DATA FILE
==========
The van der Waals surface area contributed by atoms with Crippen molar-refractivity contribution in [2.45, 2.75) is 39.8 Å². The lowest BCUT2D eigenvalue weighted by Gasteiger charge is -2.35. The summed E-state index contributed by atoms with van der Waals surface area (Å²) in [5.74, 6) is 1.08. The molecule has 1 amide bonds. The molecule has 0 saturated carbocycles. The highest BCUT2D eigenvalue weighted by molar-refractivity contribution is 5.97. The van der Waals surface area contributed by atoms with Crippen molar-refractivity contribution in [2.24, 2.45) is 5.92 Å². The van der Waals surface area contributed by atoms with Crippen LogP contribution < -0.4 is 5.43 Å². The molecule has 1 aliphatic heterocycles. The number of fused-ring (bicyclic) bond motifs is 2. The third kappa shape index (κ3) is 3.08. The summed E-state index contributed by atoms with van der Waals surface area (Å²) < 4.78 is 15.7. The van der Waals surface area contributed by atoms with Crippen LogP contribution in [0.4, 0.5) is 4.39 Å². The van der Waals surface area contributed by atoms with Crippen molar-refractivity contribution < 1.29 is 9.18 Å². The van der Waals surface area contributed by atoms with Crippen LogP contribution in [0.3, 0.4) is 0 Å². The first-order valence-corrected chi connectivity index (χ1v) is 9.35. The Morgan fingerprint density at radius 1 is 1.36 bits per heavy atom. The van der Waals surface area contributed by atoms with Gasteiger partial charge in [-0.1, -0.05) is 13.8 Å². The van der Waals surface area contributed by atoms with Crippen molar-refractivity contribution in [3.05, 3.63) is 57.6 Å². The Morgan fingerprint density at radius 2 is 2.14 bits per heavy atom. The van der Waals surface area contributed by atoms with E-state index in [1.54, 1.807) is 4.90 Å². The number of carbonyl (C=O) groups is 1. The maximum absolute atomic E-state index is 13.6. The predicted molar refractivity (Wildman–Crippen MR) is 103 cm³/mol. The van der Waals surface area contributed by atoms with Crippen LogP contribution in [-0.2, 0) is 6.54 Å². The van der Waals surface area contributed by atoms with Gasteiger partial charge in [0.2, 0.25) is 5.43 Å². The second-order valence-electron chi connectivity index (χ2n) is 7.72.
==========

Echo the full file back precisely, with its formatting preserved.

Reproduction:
The van der Waals surface area contributed by atoms with Crippen molar-refractivity contribution in [2.45, 2.75) is 39.8 Å². The lowest BCUT2D eigenvalue weighted by Gasteiger charge is -2.35. The summed E-state index contributed by atoms with van der Waals surface area (Å²) in [5.74, 6) is 1.08. The molecule has 1 amide bonds. The molecule has 0 saturated carbocycles. The highest BCUT2D eigenvalue weighted by molar-refractivity contribution is 5.97. The van der Waals surface area contributed by atoms with Crippen molar-refractivity contribution in [2.24, 2.45) is 5.92 Å². The van der Waals surface area contributed by atoms with Crippen LogP contribution < -0.4 is 5.43 Å². The molecule has 1 aliphatic heterocycles. The number of fused-ring (bicyclic) bond motifs is 2. The third kappa shape index (κ3) is 3.08. The summed E-state index contributed by atoms with van der Waals surface area (Å²) < 4.78 is 15.7. The van der Waals surface area contributed by atoms with Crippen LogP contribution in [0.4, 0.5) is 4.39 Å². The van der Waals surface area contributed by atoms with Crippen molar-refractivity contribution < 1.29 is 9.18 Å². The van der Waals surface area contributed by atoms with Crippen LogP contribution in [0.3, 0.4) is 0 Å². The first-order valence-corrected chi connectivity index (χ1v) is 9.35. The Morgan fingerprint density at radius 1 is 1.36 bits per heavy atom. The van der Waals surface area contributed by atoms with Gasteiger partial charge in [-0.1, -0.05) is 13.8 Å². The van der Waals surface area contributed by atoms with Crippen molar-refractivity contribution in [3.05, 3.63) is 57.6 Å². The Morgan fingerprint density at radius 2 is 2.14 bits per heavy atom. The van der Waals surface area contributed by atoms with E-state index in [1.54, 1.807) is 4.90 Å². The number of carbonyl (C=O) groups is 1. The maximum absolute atomic E-state index is 13.6. The predicted molar refractivity (Wildman–Crippen MR) is 103 cm³/mol. The van der Waals surface area contributed by atoms with Crippen LogP contribution in [-0.2, 0) is 6.54 Å². The van der Waals surface area contributed by atoms with Gasteiger partial charge in [0.2, 0.25) is 5.43 Å². The second-order valence-electron chi connectivity index (χ2n) is 7.72.